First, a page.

Keeton, if it is sound, must be limited to speech that expresses an intent to violate specific rules of conduct within a college-operated practicum: The Eleventh Circuit held in Keeton that a university could discipline a counseling student because “she expressed an intent to impose her personal religious views on her clients” in her upcoming practicum. But the opinion below in this case relies on Keeton far outside any such expressions of intent. And the opinion’s reliance on Keeton shows that the logic of the opinion extends to ideological positions (as in Keeton) and not just to personal gripes.

The speech restriction in this case also cannot be justified as merely embodying a private professional organization’s code of conduct. A private association can adopt whatever views of professionalism it chooses; but the First Amendment prevents a public university from embodying such private associations’ views into officially enforced speech restric­tions.

Nor can the speech restriction upheld by the opinion below be justified on the theory that licensing boards could later reject the student for the views he expressed: Licensing boards cannot exclude applicants based on the applicants’ views, either. “The First Amendment’s protection of association prohibits a State from excluding a person from a profession or punishing him solely … because he holds certain beliefs.” Baird v. State Bar of Ariz., 401 U.S. 1, 4-6, 8 (1971) (plurality opinion); see also id. at 10 (Stewart, J., concurring in the judgment) (likewise concluding that a licensing body may not “recommend denial of admission solely because of an applicant’s beliefs that [it] found objectionable”).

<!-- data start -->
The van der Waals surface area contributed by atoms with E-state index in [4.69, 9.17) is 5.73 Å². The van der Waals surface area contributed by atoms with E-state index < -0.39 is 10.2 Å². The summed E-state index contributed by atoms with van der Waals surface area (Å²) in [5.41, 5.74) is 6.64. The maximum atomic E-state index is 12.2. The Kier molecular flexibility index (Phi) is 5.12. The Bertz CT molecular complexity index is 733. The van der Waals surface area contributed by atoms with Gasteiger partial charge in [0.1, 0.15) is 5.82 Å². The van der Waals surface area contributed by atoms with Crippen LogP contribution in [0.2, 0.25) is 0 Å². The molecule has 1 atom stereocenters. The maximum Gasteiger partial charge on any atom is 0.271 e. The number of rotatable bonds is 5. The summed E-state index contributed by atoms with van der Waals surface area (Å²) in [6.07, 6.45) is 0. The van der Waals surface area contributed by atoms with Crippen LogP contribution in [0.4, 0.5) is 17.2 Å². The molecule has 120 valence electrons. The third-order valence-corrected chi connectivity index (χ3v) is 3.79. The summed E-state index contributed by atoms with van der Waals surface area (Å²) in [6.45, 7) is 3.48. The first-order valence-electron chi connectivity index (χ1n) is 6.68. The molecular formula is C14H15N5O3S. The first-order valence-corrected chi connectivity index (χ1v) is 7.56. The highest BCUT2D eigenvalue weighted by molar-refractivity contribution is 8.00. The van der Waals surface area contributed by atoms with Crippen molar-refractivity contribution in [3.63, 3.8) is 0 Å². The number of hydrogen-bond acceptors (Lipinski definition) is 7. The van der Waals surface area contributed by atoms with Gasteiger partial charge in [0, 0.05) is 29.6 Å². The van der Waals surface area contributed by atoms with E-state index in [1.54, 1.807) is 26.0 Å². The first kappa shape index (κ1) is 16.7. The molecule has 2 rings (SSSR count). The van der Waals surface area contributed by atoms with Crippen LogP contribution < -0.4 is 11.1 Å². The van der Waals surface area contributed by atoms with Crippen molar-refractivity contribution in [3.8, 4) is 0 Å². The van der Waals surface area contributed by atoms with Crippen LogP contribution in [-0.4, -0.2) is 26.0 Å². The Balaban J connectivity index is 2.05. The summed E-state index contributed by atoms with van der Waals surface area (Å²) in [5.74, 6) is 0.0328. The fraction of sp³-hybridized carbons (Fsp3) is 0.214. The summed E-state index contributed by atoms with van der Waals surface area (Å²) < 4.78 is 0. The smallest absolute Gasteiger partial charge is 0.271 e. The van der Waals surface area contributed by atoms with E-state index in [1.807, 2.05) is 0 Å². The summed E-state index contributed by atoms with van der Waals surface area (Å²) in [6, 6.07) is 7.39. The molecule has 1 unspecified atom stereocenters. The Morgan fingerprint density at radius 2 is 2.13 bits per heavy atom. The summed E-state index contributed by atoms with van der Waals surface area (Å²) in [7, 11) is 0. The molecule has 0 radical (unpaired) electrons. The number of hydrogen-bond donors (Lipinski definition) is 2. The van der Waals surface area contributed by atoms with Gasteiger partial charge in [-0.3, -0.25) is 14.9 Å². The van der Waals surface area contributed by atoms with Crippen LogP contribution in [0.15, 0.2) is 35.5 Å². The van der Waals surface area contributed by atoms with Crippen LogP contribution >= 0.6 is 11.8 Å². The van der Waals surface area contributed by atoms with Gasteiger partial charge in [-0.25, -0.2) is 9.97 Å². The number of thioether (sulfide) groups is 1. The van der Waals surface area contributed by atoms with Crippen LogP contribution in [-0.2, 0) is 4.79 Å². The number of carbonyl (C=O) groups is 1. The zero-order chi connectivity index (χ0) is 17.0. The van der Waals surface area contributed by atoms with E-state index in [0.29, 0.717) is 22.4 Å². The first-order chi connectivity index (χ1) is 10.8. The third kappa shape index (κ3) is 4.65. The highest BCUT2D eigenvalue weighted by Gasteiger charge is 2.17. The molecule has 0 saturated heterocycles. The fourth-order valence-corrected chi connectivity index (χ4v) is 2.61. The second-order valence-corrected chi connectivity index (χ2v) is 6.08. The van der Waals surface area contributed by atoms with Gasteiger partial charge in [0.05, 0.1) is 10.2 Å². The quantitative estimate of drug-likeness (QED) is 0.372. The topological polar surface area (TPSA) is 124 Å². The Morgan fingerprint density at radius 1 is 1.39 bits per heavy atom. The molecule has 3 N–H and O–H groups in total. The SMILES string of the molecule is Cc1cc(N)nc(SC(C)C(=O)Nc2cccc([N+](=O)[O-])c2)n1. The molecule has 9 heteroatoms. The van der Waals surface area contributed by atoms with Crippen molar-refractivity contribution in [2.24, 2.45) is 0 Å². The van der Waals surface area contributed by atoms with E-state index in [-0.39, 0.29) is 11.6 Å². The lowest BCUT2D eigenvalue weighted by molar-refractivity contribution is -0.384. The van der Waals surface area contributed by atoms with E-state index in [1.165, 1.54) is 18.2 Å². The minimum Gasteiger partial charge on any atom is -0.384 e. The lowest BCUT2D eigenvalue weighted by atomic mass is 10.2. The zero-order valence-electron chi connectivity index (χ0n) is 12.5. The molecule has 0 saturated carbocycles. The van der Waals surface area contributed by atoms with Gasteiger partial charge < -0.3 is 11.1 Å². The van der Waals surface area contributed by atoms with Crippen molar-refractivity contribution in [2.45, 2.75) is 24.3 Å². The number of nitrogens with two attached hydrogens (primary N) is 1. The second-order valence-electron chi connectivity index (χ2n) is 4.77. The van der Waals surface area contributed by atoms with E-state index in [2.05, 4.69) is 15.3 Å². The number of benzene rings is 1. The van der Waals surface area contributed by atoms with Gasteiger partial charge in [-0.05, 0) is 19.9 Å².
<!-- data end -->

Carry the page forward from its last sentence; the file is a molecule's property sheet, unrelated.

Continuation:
C. The Opinion Below Cannot Be Defended as Simply Restricting Speech “at the Wrong Place and Time”

The decision below authorizes colleges to regulate their students’ speech any time, any place, and on any subject, so long as the college can later justify that regulation by referring to a vague professional conduct code. Keefe’s expulsion was not simply an “adverse consequence on the student for exercising his right to speak at the wrong place and time, like the student who receives a failing grade for submitting a paper on the wrong subject.” Keefe posted his Facebook comments at home, on his own time, and not as part of any school assignment. If he was speaking at the wrong place and time when he was at home after school, there will never be a proper place and time for him to speak.